CROW AGENCY — Gary Whiteman, a resident of Crow Agency since the 1970s, pulled dinner out of the Little Bighorn River for himself and his grandson last Thursday.
The same river that delivered the giant catfish has also delivered the 59-year-old's drinking water since he was his grandson’s age. Just upstream from where Whiteman and 8-year-old Nacoma Jefferson were hooking catfish, a facility was taking in river water to be treated and distributed to about 1,300 people living in and around Crow Agency.
Two facilities treat the water flowing from the Little Bighorn River, one managed by tribal authorities and the other by the Bureau of Indian Affairs. The plants are the only ones of their kind throughout the entire Apsáalooke Nation. Although he has lived through multiple boil orders (at least two were ordered by tribal officials just in 2020) and complete shutdowns of water flow from the plants, Whiteman said he’s still happy with the tap water in his home, where he’s lived for the past 20 years.
“I’m lucky, especially when I talk to people who have a well or cistern,” he said.
The majority of the tribe's population lives only a few miles outside of Crow Agency; roughly 6,500 people who only have themselves to rely on for a clean glass of water. A recent agreement between the Crow Tribe and the federal government has laid the foundation for a treatment plant on the Bighorn River. The subsequent installation of pipes from the plant will supply water to the entire reservation, where around 80% of tribal members have gotten their water from a well or cistern for decades.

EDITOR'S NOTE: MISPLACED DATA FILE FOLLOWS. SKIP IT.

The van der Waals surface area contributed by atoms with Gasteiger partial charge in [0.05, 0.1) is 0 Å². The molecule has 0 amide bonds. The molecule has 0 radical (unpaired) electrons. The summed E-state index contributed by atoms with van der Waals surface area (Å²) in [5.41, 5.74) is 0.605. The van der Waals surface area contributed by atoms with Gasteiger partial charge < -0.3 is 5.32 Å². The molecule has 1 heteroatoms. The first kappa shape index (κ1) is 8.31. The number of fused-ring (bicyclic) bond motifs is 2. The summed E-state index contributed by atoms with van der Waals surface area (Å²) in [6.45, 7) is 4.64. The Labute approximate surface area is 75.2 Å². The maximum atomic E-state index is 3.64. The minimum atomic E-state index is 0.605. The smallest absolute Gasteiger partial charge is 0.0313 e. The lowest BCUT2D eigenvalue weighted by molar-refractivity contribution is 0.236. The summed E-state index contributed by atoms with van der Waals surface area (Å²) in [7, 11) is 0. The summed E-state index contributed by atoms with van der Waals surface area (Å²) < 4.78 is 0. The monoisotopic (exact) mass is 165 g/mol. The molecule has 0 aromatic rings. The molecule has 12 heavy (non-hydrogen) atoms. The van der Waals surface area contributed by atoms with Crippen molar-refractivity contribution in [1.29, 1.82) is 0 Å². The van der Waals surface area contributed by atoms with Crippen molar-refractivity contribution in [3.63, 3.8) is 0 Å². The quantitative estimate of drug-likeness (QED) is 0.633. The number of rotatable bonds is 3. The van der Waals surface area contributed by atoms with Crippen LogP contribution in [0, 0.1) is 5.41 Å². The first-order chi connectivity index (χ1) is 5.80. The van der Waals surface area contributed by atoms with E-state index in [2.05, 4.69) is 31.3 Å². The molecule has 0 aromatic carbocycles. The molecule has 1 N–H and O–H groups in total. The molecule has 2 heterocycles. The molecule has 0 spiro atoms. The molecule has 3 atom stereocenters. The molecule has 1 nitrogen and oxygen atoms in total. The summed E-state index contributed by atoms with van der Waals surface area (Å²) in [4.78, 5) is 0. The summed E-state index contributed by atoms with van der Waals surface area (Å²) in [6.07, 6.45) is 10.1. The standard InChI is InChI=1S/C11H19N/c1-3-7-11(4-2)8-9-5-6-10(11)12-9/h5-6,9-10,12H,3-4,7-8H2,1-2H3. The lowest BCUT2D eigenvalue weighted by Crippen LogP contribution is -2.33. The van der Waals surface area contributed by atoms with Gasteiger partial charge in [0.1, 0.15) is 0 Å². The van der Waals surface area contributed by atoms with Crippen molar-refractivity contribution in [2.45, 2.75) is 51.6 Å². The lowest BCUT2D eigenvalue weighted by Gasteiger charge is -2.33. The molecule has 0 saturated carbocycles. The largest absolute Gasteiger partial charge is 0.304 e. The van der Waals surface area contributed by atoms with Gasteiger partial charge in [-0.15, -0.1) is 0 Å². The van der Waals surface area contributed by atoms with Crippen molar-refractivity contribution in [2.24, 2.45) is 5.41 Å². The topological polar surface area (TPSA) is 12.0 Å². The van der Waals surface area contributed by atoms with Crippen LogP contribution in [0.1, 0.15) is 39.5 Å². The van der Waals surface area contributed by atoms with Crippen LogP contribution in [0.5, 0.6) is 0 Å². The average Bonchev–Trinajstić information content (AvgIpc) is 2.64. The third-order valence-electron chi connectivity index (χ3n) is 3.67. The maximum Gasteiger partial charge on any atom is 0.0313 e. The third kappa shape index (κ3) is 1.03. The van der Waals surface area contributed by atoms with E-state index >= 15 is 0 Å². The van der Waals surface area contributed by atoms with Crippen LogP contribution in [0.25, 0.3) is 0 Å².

The Indian Health Service will install a well or cistern for any tribal member on their property free of charge. The same organization reports that about 7,100 homes for American Indians and Alaska Natives lack access to clean drinking water, or proper sewage facilities. As part of its role in providing health care to more than 2.5 million Indigenous people, the IHS Sanitation Facilities Construction Program has played a critical part in forming the water infrastructure in their homes. The program provides funding for hundreds of sanitation facilities in Indian Country annually. Those facilities include water supply systems, but a chronic lack of financial support has created a long backlog of services needing implementation.
Once a well is installed by IHS, the quality of the water can still fluctuate. Untreated well water can serve as a depository for bacteria, heavy metals and nitrates from the surrounding soil, products of the agriculture industry across the reservation and Big Horn County. Should the water become contaminated, or the well run dry, it’s on the property owner to cover any future costs.
Frank White Clay, elected as tribal chairman in December 2020, said he grew up in Crow Agency with a cistern system. Now 38, he hauls his water in from a pump station in Hardin 13 miles away.
“With the IHS program, where they drilled the water well, it was very minimum drilling until they hit first water … A lot of the [water] systems on the reservation are very similar in that they’re either wells or cisterns,” he said.
White Clay said those water systems also come with similar problems for the tribe, with pipes and fixtures constantly needing replacing.
“Then there are folks who have no water at all. Their well went dry, or their pumps quit on them…These are elder folks, the young and everyone in between, where the infrastructure just isn’t there for them,” he said.
Promises of drinking water flowing reservation-wide go back more than three decades for the Crow. In exchange for the millions of acres of land taken from Indigenous people, the federal government is trusted to provide Indian Country with adequate services for tribal members to lead healthy lives.
In 2012, the tribe entered into the Crow Tribe-Montana Water Rights Compact, involving the Apsáalooke Nation, the State of Montana and the federal government. The compact followed the Crow Tribal Water Rights Settlement Act of 2010, which authorized more than $460 million for the reservation's drinking water and irrigation infrastructure.